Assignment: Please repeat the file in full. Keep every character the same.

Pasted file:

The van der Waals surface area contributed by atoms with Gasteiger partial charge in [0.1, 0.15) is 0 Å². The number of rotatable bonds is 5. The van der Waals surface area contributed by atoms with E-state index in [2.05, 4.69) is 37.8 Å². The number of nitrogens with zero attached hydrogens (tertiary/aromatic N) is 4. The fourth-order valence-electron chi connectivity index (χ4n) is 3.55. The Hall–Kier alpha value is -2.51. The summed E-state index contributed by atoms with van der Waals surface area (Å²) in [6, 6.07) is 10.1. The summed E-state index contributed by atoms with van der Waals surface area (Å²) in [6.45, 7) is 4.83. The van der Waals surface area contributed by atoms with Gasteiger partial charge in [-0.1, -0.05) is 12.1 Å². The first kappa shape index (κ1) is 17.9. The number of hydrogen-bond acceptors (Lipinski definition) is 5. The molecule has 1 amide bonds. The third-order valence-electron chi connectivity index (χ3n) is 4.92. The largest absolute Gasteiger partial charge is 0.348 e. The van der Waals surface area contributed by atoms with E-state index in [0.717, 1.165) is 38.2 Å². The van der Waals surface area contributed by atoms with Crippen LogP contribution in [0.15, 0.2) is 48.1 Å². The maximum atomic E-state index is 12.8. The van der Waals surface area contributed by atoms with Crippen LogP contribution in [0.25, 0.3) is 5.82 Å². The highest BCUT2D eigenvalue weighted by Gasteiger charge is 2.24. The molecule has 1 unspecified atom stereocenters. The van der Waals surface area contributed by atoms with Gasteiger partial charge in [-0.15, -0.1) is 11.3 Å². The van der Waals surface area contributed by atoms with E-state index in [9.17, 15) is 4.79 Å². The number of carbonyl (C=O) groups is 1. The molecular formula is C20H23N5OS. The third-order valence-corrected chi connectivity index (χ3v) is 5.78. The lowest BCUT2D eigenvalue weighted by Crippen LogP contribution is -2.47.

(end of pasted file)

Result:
The van der Waals surface area contributed by atoms with Gasteiger partial charge in [0.1, 0.15) is 0 Å². The number of rotatable bonds is 5. The van der Waals surface area contributed by atoms with E-state index in [2.05, 4.69) is 37.8 Å². The number of nitrogens with zero attached hydrogens (tertiary/aromatic N) is 4. The fourth-order valence-electron chi connectivity index (χ4n) is 3.55. The Hall–Kier alpha value is -2.51. The summed E-state index contributed by atoms with van der Waals surface area (Å²) in [6, 6.07) is 10.1. The summed E-state index contributed by atoms with van der Waals surface area (Å²) in [6.45, 7) is 4.83. The van der Waals surface area contributed by atoms with Gasteiger partial charge in [-0.1, -0.05) is 12.1 Å². The first kappa shape index (κ1) is 17.9. The number of hydrogen-bond acceptors (Lipinski definition) is 5. The molecule has 1 amide bonds. The third-order valence-electron chi connectivity index (χ3n) is 4.92. The largest absolute Gasteiger partial charge is 0.348 e. The van der Waals surface area contributed by atoms with E-state index in [0.717, 1.165) is 38.2 Å². The van der Waals surface area contributed by atoms with Crippen LogP contribution in [0.15, 0.2) is 48.1 Å². The maximum atomic E-state index is 12.8. The van der Waals surface area contributed by atoms with Crippen LogP contribution in [0.25, 0.3) is 5.82 Å². The highest BCUT2D eigenvalue weighted by Gasteiger charge is 2.24. The molecule has 1 unspecified atom stereocenters. The van der Waals surface area contributed by atoms with Gasteiger partial charge in [-0.15, -0.1) is 11.3 Å². The van der Waals surface area contributed by atoms with E-state index in [9.17, 15) is 4.79 Å². The number of carbonyl (C=O) groups is 1. The molecular formula is C20H23N5OS. The third-order valence-corrected chi connectivity index (χ3v) is 5.78. The lowest BCUT2D eigenvalue weighted by Crippen LogP contribution is -2.47.